Stimulus competition in the absence of compound conditioning


search is that if a conditioned stimulus (CS) is a very good predictor of an unconditioned stimulus (US), the conditioned response elicited by other CSs that are trained in compound with the good predictor will be impaired. This effect is often called stimulus competition, or cue selection. A typical example is the forward-blocking effect (Kamin, 1968), in which a CS, A, is paired to the US during Phase 1 (i.e., A ), and then, in Phase 2, A is presented in compound with a novel CS, X, and followed by the US (i.e., AX ). This results in weaker responding to the target cue X in a subsequent test phase relative to responding by control subjects that were not exposed to the A pairings in Phase 1. There are many other designs through which stimulus competition effects have been observed (e.g., Wagner, Logan, Haberlandt, & Price, 1968), but all of them have included compound training of the good predictor and the target cue. Consequently, despite many important discrepancies among the theories that attempt to explain these effects, all of them depend on the AX compound training as essential for A influencing responding to X (e.g., Mackintosh, 1975; Miller & Matzel, 1988; Pearce & Hall, 1980; Rescorla & Wagner, 1972). That is, according to most theories, if X were not trained in compound with A, responding to X would not be impaired. The purpose of this research was to test this assumption. Our basic paradigm consisted of a simplification of the typical forward blocking and backward blocking treatments, so that cue A would not be presented in compound with X. (Backward blocking consists of reversing the order of the two training phases of forward blocking; Shanks, 1985.) Thus, in our paradigm, Group Forward Competition was exposed to A in Phase 1 and to X (rather than AX ) in Phase 2 and was then tested on X. Group Backward Competition received the same treatment except that the two training phases were conducted in the reverse order. The predictions of various theories for those two groups are quite clear. According to traditional associative theories, no competition between A and X should be observed in either case. Nevertheless, because the context is trained in compound with both A and X, if the context acquired strong associative strength, these theories would predict either exclusively forward blocking by context (e.g., Mackintosh, 1975; Pearce & Hall, 1980; Rescorla & Wagner, 1972) or similar degrees of forward and backward blocking by context (e.g., Miller & Matzel, 1988; Shanks & Dickinson, 1987). Thus, if competition were stronger in the forward case, or if similar degrees of responding were observed regardless of trial order, the experiment would not speak to the issue of competition between individually trained CSs. Moreover, several nonassociative (rule-based) models would also predict impaired responding to X in the two groups, regardless of trial order, not because of associative interference but because of the identical statistical contingency to which the two groups are exposed (e.g., Allan, 1980; Busemeyer, Myung, &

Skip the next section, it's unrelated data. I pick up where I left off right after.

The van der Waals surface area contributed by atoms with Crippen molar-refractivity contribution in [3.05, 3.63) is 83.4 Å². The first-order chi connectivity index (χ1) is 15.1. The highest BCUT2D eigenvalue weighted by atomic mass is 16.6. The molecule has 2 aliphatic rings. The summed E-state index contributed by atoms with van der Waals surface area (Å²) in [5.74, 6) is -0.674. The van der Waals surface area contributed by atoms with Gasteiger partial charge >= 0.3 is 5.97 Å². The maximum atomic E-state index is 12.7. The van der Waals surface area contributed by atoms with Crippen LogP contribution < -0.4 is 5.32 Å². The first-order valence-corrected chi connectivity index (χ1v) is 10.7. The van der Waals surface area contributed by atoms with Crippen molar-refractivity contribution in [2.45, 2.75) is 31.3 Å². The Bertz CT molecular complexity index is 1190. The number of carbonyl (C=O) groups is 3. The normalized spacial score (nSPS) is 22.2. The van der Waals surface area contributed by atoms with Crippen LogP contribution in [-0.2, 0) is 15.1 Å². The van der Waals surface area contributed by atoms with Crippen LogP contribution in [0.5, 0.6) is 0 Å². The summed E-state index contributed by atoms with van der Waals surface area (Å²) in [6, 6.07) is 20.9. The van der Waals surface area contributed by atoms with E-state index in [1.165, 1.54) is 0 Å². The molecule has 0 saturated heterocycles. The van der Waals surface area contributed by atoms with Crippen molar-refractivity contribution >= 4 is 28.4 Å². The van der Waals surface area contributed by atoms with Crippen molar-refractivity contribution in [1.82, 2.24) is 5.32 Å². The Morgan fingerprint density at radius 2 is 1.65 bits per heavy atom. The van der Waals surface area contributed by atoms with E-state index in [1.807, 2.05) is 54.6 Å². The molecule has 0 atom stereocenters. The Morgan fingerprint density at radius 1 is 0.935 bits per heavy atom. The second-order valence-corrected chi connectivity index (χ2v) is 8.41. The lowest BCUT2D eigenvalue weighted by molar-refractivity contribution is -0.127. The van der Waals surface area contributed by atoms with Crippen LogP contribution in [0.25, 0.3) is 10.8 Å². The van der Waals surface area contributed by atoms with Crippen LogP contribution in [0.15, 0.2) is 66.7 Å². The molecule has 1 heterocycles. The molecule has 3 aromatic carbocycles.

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@inproceedings{Matute2002StimulusCI, title={Stimulus competition in the absence of compound conditioning}, author={Helena Matute and Oskar Pine{\~n}o}, year={2002} }